Tarkanian joins a crowded field in the race to replace Rep. Jacky Rosen, who’s leaving her House seat to run for the U.S. Senate. The race has 11 Republicans — including state Sen. Scott Hammond, former television reporter Michelle Mortensen and former Assemblywoman Victoria Seaman — and 23 total candidates.

Rosen defeated Tarkanian by 1.2 percentage points to win her seat in 2016.

Tarkanian’s wife, Amy, was heard saying Friday that her husband’s bid for the Senate brought Heller “closer” to the president.

Heller, who has positioned himself as a Trump ally after initially opposing his presidential campaign, said through a campaign spokesman that he appreciates Trump’s “support and kind words.” Heller’s camp also took a jab at Rosen, saying she spent her time in Congress “doing whatever Nancy Pelosi asks of her.”

Tarkanian’s shift to running for Nevada’s 3rd, however, comes with its own problems for a president desperate to keep both the House and the Senate.

The Washington Examiner reports:

President Trump might have inadvertently damaged Republican chances of flipping a Democratic House seat in Nevada when he cleared the field for Sen. Dean Heller in the GOP Senate primary.

Trump convinced Republican Danny Tarkanian to drop his challenge against Heller and run for the open, Las Vegas-area 3rd Congressional District. The development boosts Senate Republicans and the vulnerable Heller, who can now focus on a tough fall campaign in a purple Nevada without having to protect his right flank in the June primary.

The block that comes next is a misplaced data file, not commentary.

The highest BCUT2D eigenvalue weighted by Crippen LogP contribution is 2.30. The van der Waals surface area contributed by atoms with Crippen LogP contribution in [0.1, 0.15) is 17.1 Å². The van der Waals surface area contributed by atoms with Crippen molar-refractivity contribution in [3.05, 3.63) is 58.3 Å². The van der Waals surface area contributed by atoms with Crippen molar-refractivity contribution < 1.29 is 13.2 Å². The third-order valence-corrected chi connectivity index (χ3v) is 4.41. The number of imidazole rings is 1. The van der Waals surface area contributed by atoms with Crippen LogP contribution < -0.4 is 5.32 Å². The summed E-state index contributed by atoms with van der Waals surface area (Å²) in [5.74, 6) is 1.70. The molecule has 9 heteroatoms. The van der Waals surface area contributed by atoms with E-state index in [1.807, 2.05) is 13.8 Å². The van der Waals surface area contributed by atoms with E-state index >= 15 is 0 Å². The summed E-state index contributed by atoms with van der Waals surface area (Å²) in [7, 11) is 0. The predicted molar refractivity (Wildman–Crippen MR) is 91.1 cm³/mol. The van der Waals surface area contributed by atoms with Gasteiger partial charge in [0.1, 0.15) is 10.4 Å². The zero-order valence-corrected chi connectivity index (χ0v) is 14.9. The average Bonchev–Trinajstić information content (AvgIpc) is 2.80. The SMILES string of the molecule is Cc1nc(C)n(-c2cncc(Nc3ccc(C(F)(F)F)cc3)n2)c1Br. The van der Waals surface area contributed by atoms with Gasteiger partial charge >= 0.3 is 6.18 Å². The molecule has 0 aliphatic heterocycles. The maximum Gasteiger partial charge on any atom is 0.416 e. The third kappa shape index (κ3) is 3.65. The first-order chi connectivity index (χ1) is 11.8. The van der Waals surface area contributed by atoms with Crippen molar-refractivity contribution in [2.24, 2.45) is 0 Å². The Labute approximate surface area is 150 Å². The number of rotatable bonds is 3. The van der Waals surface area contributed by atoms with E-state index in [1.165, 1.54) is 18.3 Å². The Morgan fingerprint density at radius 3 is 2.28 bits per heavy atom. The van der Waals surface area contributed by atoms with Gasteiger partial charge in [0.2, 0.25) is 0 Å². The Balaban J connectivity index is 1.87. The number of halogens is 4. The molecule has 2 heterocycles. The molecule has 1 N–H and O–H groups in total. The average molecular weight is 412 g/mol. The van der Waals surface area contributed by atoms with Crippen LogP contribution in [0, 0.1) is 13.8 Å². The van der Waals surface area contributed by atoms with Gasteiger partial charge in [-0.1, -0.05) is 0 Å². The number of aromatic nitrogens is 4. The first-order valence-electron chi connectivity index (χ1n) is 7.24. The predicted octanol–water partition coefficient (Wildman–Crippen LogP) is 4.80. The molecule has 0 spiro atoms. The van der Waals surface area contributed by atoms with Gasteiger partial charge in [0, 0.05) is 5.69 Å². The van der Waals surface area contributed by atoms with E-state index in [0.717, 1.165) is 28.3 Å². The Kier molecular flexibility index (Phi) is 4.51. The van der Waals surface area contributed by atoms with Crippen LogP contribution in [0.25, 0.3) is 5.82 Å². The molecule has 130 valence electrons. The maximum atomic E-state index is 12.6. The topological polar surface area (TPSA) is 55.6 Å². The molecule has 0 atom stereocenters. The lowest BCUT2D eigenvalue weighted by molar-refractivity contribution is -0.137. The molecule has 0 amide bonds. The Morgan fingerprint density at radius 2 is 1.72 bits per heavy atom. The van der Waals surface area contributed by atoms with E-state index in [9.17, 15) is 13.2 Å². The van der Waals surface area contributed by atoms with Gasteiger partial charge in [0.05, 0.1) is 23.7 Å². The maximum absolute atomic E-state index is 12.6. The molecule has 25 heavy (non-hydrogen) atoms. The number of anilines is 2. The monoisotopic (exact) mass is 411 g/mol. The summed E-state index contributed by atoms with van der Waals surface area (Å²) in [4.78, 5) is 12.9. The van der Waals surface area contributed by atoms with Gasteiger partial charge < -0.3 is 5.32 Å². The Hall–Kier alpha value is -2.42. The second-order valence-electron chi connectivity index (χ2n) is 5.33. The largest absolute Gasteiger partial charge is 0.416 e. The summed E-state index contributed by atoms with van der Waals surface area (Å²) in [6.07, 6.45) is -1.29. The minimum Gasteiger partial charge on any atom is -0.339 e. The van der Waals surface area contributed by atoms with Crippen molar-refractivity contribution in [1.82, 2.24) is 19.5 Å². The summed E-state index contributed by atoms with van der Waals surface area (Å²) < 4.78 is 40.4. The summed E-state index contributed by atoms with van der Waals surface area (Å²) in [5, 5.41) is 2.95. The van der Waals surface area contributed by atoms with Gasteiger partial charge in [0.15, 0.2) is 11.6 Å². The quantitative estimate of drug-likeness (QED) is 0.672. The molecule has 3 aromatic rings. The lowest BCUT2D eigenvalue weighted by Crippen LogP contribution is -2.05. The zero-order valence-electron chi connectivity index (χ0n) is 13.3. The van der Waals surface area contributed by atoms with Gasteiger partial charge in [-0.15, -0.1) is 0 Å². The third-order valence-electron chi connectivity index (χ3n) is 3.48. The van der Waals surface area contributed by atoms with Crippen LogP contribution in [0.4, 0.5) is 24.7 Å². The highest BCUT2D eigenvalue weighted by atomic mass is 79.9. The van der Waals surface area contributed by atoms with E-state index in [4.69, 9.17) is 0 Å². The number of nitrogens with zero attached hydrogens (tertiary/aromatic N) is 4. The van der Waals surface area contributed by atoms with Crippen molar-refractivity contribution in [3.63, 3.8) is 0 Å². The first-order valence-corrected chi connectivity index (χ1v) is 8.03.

But Tarkanian’s entrance into the 3rd District primary, with Trump’s explicit endorsement, is expected to sideline two Republican candidates viewed as stronger general election prospects with a better chance of beating the eventual Democratic nominee. Tarkanian is a mistake-prone politician with past ethical controversies who has lost five bids for public office.

“Obviously, Tark isn’t our favorite,” a Republican insider based in Washington said, on condition of anonymity in order to speak candidly. “Michelle Mortensen and Scott Hammond are both two good ones.”

It’s only March, but Trump voters have to weigh the possible outcomes of a failure to turnout or vote for the GOP in November.  There are several possible scenarios, but two are particularly stark.

If the Democrats take the House and Senate, President Trump will spend his last two years in office fighting impeachment and unable to get anything on his agenda passed.  From lower and Supreme Court nominees—if he’s not Senate Majority Leader, Senator Mitch McConnell (R-KY) cannot use the Reid rule to get the president’s judicial nominees passed—to getting the wall built to getting anything passed legislatively, the president will be severely hobbled. Trump will be an angry, frustrated lame duck for the last two years of his presidency.

The other scenario is that the president can somehow get his base to support him by giving him the Congressional majorities he needs.  In this case, the president does not face impeachment or sidle out of the White House with his tail between his legs in 2021.  Instead, he can cite a clear mandate from the American people to continue his America First agenda . . . into his second term.